Germany has downgraded its planned capacity for liquefied natural gas (LNG) terminals in the Baltic Sea, according to a government source, due to opposition from local groups and an easing of energy shortages. The plan was initially to build two floating LNG terminals with a capacity of 18 billion cubic metres but they will now have a capacity of around 10 billion cubic meters. Deutsche Regas will replace energy supplier RWE as operator of the fuel stations in the popular tourist area of Rügen.
Last year, Germany pushed to accelerate the build-out of its LNG infrastructure after Moscow invaded Ukraine and a sudden drop in Russian gas imports into Europe’s largest economy exposed Berlin’s dependence on Russia. In the past year, Wilhelmshaven, Brunsbüttel and Lubmin have all had floating terminals built, approved and put into operation with Berlin looking to replace them with permanent stations from 2026.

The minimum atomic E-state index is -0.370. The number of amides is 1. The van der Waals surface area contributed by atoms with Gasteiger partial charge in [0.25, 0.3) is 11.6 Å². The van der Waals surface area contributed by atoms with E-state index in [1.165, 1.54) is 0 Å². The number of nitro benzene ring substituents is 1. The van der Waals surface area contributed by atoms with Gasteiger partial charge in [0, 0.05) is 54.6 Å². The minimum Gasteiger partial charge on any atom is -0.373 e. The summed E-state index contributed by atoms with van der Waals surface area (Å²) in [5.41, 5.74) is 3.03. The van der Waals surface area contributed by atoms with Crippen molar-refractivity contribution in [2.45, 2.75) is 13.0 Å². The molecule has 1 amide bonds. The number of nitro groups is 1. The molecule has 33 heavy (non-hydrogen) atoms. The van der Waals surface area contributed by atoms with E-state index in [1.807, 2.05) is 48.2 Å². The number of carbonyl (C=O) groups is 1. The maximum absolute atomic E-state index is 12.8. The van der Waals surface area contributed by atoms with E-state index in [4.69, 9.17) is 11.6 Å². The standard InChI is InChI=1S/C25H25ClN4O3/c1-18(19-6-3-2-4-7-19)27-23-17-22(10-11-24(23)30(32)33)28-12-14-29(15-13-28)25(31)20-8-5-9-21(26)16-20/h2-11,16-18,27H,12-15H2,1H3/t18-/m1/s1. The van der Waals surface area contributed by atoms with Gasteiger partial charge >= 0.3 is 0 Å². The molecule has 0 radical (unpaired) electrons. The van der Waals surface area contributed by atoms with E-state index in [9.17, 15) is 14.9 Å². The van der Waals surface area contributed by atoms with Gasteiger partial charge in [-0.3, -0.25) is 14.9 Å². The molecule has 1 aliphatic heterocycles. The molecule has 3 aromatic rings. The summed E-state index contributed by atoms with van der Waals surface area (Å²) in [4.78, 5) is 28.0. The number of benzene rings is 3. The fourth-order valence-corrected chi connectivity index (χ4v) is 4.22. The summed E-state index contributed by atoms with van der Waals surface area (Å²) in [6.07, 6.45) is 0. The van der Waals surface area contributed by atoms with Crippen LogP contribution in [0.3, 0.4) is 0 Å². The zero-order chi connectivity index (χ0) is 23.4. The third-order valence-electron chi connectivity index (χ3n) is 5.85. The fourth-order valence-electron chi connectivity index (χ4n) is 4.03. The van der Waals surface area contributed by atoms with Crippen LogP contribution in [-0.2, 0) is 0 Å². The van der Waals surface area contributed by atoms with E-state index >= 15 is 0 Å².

Berlin also dismissed criticism from environmental groups about the planned overcapacity, saying the German ports would also supply European neighbours. Germany is keen to address the country’s fragile energy security following the decision to phase out nuclear reactors in the wake of the Fukushima disaster in Japan and the country has said this would only be possible by promoting the growth of renewable energy sources and increasing its supply of natural gas.